This article isn’t about the unnerving feeling that consistently creeps up on you at inopportune moments. It isn’t the racing thoughts, the sweaty palms, or the shortness of breath that we try our hardest to conceal.
This is about our attachment to it all.
Strange as it may sound, anxiety been with us so long that we have involuntarily become addicted to it. We don’t want to accept that it’s part of who we are, but it’s too late for that.
For instance, we may be feeling on top of the world and worry-free at one particular moment, but that unwelcome visitor will always make an appearance.
Are you absolutely positive that there’s nothing you should be stressed out about? Why are you so relaxed right now? Something bad is going to happen any minute.
When we don’t feel anxiety, we oddly miss it. Our brains are desperately searching for something to cling on to — something that we can over-analyze and obsess over, like we are so used to doing.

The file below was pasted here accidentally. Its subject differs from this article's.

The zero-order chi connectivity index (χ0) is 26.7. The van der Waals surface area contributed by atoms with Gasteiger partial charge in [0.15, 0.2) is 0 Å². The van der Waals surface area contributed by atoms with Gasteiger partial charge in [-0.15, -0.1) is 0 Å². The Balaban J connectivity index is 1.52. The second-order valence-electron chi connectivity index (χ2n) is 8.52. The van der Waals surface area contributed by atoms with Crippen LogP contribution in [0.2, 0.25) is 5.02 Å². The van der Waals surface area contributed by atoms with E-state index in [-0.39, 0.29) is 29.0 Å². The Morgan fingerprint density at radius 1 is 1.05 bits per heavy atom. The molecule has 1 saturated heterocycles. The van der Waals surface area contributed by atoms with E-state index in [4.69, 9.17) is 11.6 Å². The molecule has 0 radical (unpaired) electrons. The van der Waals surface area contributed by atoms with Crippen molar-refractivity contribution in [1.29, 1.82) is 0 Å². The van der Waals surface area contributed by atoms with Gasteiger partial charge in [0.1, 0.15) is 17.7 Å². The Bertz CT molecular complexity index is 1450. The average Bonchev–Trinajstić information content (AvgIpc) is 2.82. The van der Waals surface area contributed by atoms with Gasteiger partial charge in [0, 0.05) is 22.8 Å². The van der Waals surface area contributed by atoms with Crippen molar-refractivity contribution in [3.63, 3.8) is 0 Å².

Anxiety and perfectionism often go hand in hand. In that sense, we feel our best when we are working hard and accomplishing something worthwhile. We would never admit it to ourselves, but our anxiety actually has a large role in helping us persevere.
By triple checking our work, we’re lessening the chance of berating ourselves over committing a small error. By over-preparing for that presentation, we’re mitigating the likeliness of stumbling over our words.
So when we say we wish our anxiety would go away forever, we don’t necessarily mean it. In a way, it’s a critical building block of our personality.
Everybody manages anxiety differently, and the amount that we can effectively handle varies per person. This isn’t to say that we should be more thankful for our anxious tendencies — or conversely, that we should work harder to fight that addiction and allow ourselves to relax.
It’s simply to acknowledge it.
Recognize when you are searching for that anxious feeling, and understand that you are not consciously seeking negative energy. Anxious is your version of normal — and you’re craving that stability, time and time again.
Originally published at www.huffingtonpost.com